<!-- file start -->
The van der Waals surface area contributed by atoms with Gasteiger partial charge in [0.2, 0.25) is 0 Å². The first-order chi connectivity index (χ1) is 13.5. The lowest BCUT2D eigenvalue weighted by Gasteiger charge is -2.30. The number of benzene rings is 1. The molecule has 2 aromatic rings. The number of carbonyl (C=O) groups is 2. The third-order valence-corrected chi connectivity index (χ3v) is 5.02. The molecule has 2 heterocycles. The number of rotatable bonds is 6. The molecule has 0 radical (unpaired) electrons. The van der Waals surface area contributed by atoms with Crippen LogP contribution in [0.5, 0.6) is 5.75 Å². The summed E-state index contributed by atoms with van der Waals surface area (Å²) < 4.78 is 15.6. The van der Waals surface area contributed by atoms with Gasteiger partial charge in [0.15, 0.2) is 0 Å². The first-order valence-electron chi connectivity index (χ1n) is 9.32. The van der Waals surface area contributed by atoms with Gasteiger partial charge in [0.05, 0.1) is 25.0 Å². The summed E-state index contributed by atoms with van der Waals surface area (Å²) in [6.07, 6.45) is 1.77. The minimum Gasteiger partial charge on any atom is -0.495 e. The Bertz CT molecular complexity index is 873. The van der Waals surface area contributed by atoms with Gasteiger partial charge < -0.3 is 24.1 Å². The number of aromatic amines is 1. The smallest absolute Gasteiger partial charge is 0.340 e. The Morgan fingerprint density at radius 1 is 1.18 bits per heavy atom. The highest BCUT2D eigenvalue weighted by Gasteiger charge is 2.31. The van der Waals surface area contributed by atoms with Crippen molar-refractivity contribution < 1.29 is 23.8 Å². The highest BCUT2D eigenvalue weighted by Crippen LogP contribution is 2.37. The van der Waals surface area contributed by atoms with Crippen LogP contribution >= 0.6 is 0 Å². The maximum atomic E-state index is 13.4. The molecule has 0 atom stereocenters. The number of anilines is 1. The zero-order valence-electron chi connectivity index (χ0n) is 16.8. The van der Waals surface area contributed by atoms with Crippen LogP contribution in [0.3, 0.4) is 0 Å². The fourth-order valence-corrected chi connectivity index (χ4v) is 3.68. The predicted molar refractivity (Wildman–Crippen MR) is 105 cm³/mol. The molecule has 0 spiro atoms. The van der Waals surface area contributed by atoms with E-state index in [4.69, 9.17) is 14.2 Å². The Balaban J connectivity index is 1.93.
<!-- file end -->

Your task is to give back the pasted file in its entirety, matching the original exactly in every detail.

The van der Waals surface area contributed by atoms with Gasteiger partial charge in [0.2, 0.25) is 0 Å². The first-order chi connectivity index (χ1) is 13.5. The lowest BCUT2D eigenvalue weighted by Gasteiger charge is -2.30. The number of benzene rings is 1. The molecule has 2 aromatic rings. The number of carbonyl (C=O) groups is 2. The third-order valence-corrected chi connectivity index (χ3v) is 5.02. The molecule has 2 heterocycles. The number of rotatable bonds is 6. The molecule has 0 radical (unpaired) electrons. The van der Waals surface area contributed by atoms with Crippen LogP contribution in [0.5, 0.6) is 5.75 Å². The summed E-state index contributed by atoms with van der Waals surface area (Å²) < 4.78 is 15.6. The van der Waals surface area contributed by atoms with Gasteiger partial charge in [0.15, 0.2) is 0 Å². The first-order valence-electron chi connectivity index (χ1n) is 9.32. The van der Waals surface area contributed by atoms with Gasteiger partial charge in [0.05, 0.1) is 25.0 Å². The summed E-state index contributed by atoms with van der Waals surface area (Å²) in [6.07, 6.45) is 1.77. The minimum Gasteiger partial charge on any atom is -0.495 e. The Bertz CT molecular complexity index is 873. The van der Waals surface area contributed by atoms with Gasteiger partial charge < -0.3 is 24.1 Å². The number of aromatic amines is 1. The smallest absolute Gasteiger partial charge is 0.340 e. The Morgan fingerprint density at radius 1 is 1.18 bits per heavy atom. The highest BCUT2D eigenvalue weighted by Gasteiger charge is 2.31. The van der Waals surface area contributed by atoms with Crippen molar-refractivity contribution < 1.29 is 23.8 Å². The highest BCUT2D eigenvalue weighted by Crippen LogP contribution is 2.37. The van der Waals surface area contributed by atoms with Crippen LogP contribution >= 0.6 is 0 Å². The maximum atomic E-state index is 13.4. The molecule has 0 atom stereocenters. The number of anilines is 1. The zero-order valence-electron chi connectivity index (χ0n) is 16.8. The van der Waals surface area contributed by atoms with Crippen LogP contribution in [0.3, 0.4) is 0 Å². The fourth-order valence-corrected chi connectivity index (χ4v) is 3.68. The predicted molar refractivity (Wildman–Crippen MR) is 105 cm³/mol. The molecule has 0 spiro atoms. The van der Waals surface area contributed by atoms with E-state index in [4.69, 9.17) is 14.2 Å². The Balaban J connectivity index is 1.93.